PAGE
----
home > health and happiness
under5s - health and happiness
Some of  the themes and ideas that we develop with the children in our care, can turn out to be more appropriate than others. For example 'going to the hospital'. I had introduced this topic to my own family as I knew that my two year old daughter was going to have an operation for grommets. However I did not know that just a week later her twin brother would also be visiting, with a broken toe. It was fortunate that he was already happy and familiar with the hospital setting. But it goes to show that it is never too early to introduce this topic, you can never tell what might happen next !
A great way to start to introduce any topic is a visit to the local library, and either hunt through the books with the children or ask the children's librarian to point out something relevant. There are a huge number of books available dealing with the jobs people do in the hospital, the role of the patient, ambulances, etc. so perhaps you can find one that interests your child.
How about setting up a toy hospital at home. You can provide beds (shoe boxes) for teddies, where they can wait to be nursed. An old blue t-shirt makes a great nurse costume, use white ones for doctors or green for the ambulance crew. A doctors kit, bandages and other first aid items add a realistic touch.

Perhaps you can start the role play off, by explaining that teddy is hurt and needs to be made better and encourage the children to think of ways that will help. 

Other ideas are to include ride on toys, to use as ambulances, and telephones and notepaper for a receptionist, this helps to encourage writing skills. You can also ask your local health centre for posters and leaflets, and books about the body are useful, the children can use these to look up what is wrong.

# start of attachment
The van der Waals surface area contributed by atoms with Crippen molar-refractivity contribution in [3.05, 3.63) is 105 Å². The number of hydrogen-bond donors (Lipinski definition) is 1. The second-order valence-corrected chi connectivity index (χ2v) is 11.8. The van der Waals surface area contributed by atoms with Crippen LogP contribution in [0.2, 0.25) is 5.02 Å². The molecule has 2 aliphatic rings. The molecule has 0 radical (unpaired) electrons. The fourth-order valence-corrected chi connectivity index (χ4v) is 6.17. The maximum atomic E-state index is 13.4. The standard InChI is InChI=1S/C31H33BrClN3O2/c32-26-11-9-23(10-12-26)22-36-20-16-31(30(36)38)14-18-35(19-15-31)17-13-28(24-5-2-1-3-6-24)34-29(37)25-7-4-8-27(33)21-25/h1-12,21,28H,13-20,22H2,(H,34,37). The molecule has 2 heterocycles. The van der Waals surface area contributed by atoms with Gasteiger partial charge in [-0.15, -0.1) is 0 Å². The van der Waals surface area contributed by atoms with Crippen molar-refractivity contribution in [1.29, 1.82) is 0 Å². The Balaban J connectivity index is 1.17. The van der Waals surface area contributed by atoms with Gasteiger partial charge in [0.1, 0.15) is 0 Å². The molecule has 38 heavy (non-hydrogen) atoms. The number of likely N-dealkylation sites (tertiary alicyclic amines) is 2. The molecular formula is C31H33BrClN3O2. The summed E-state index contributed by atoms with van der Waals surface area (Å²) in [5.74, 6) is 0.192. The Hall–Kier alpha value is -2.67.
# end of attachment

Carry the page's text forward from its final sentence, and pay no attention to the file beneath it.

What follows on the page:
You can extend the topic by talking about what things make you feel poorly; a tummy ache or a sore knee and why perhaps you might need to visit a hospital. Remember to explain you don't just visit the hospital because you have hurt yourself or are ill, you may be going to see a friend or a relative who is a patient, or taking someone for a check up such as a new baby in the family.

Then you can talk about what makes you feel better, a hug, some company, a favourite toy or maybe a get well card. Perhaps you could encourage the children to make a card to give to teddy to help make him feel better.

If your visit to the hospital with a young child is planned, you could take a camera along, to record the visit for your child to look back at later and perhaps show his or her siblings or friends at pre-school.

Our hospital said it was fine to take some pictures (we did ask first), and we took photos of  our daughter in the playroom, sitting on her bed, of the ward she was in, eating her meal, and with the certificate she earned for being so brave in theatre.

Once they were developed we grouped the photos together into her very own special book, to show the order in which things happened. The book also includes her very own souvenirs her identity wristband, and certificate. 

Our daughter now proudly shows her book to anyone who asks about her visit to hospital. Her friends thought that she was very brave, and could see what she did, and in our library we now have a book that shares her personal experiences.

Hospitals are not the only potentially frightening places for young children. So why not extend this topic to include visits to the doctors, the health visitor or the dentist, or perhaps include it in an 'All about me' topic as children discover all about their bodies and what happens to them.
 

Helen Renouf (NNEB)
Registered Childminder.

under5s - health and happiness
home > health and happiness